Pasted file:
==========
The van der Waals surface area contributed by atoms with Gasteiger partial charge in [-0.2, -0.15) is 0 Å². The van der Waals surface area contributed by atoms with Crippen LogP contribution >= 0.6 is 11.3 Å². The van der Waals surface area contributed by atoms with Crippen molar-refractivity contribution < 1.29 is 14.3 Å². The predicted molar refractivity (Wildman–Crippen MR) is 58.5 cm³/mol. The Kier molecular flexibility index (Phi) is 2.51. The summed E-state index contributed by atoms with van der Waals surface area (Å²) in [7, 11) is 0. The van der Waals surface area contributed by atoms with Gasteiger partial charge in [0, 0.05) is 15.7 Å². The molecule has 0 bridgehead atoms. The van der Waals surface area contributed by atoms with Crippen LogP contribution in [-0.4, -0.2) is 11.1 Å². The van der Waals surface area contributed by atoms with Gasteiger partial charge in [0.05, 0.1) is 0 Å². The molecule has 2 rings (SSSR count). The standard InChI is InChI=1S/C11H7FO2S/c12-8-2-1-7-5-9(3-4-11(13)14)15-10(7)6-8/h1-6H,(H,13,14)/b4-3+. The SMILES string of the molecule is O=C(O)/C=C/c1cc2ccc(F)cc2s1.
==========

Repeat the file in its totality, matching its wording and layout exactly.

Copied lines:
The van der Waals surface area contributed by atoms with Gasteiger partial charge in [-0.2, -0.15) is 0 Å². The van der Waals surface area contributed by atoms with Crippen LogP contribution >= 0.6 is 11.3 Å². The van der Waals surface area contributed by atoms with Crippen molar-refractivity contribution < 1.29 is 14.3 Å². The predicted molar refractivity (Wildman–Crippen MR) is 58.5 cm³/mol. The Kier molecular flexibility index (Phi) is 2.51. The summed E-state index contributed by atoms with van der Waals surface area (Å²) in [7, 11) is 0. The van der Waals surface area contributed by atoms with Gasteiger partial charge in [0, 0.05) is 15.7 Å². The molecule has 0 bridgehead atoms. The van der Waals surface area contributed by atoms with Crippen LogP contribution in [-0.4, -0.2) is 11.1 Å². The van der Waals surface area contributed by atoms with Gasteiger partial charge in [0.05, 0.1) is 0 Å². The molecule has 2 rings (SSSR count). The standard InChI is InChI=1S/C11H7FO2S/c12-8-2-1-7-5-9(3-4-11(13)14)15-10(7)6-8/h1-6H,(H,13,14)/b4-3+. The SMILES string of the molecule is O=C(O)/C=C/c1cc2ccc(F)cc2s1.